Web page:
What do you see when you look at the image below? Do you instantly relate to one side or the other? Neuroscientists now understand that, while the brain doesn't evenly divide tasks straight down the middle, there are different processes at work in different regions of the brain. When you think about it, that's actually pretty cool!
[source]When teens and their parents get in disagreements, a lot of times this can be traced back to teens speaking from their right brain and parents trying to make sense with their left brains. What does that look like? Imagine a teen comes to her dad to tell him about a problem in Algebra. She starts to vent about her frustration with the teacher, the other students, her own self-doubt. Dad, wanting to help and frustrated with her for failing another assignment, might launch into a very logical break-down of exactly what she needs to do differently the next time around. Any parents out there have a guess about what happens next?
Dan Siegel, author of The Whole-Brain Child, urges parents to "Connect then Redirect." What this means, simply, is meet your teen with your right brain when she's expressing her emotions before launching into problem-solving. In fact, you might not even get to problem-solving in the first go-round!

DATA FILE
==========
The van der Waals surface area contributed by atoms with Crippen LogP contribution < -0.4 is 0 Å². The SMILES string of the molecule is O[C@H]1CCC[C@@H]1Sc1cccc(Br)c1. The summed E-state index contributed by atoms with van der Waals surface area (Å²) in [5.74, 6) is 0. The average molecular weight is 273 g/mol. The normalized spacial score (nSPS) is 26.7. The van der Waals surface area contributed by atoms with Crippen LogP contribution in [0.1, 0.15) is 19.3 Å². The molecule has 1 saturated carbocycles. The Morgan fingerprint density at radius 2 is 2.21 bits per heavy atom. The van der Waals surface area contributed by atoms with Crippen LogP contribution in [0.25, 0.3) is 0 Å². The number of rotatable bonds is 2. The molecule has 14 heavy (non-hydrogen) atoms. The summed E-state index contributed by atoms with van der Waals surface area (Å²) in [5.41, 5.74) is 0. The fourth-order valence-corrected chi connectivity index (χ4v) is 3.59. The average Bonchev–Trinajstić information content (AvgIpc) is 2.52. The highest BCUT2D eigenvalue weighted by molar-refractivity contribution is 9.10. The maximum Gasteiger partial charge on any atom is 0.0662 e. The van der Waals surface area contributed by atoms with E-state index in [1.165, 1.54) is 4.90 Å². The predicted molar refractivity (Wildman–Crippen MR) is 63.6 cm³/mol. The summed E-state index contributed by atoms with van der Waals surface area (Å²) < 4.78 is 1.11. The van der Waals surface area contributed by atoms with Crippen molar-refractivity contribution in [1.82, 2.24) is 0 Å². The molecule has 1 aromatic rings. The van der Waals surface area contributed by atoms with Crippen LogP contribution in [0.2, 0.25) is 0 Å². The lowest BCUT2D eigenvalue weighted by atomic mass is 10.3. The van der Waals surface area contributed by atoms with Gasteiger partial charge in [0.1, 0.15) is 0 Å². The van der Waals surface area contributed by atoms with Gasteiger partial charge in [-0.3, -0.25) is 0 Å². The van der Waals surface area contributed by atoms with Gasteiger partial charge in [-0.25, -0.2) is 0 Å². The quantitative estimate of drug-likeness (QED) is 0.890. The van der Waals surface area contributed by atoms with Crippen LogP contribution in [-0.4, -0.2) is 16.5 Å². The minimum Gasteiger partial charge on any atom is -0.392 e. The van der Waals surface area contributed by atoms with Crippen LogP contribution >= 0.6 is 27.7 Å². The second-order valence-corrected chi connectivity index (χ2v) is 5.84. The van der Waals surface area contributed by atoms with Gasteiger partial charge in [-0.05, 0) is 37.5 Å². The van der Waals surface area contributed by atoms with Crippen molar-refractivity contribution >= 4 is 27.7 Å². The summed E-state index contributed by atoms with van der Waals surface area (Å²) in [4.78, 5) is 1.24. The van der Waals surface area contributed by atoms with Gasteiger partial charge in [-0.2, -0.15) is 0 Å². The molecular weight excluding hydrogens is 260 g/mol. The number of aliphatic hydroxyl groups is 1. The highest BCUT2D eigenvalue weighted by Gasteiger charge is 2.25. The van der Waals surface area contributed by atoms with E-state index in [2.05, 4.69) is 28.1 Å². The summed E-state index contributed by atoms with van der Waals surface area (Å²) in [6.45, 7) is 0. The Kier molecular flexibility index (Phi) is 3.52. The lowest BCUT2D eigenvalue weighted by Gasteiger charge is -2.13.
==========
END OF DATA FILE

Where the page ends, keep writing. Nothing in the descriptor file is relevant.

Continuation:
Each of us is comprised of strengths in both our left and right brains. The trick to positive connection between parents and teens lies in knowing when to harness your strengths from each side, and to never underestimate the power of connecting with your tween or teen's right brain!
For more information on connecting with your teen and helping them navigate the stressors of high school, Blake and Tracy will be presenting at Westlake High School this Thursday from 11:30-12:30, and again at GenAustin's We Are Girls Conference on November 3!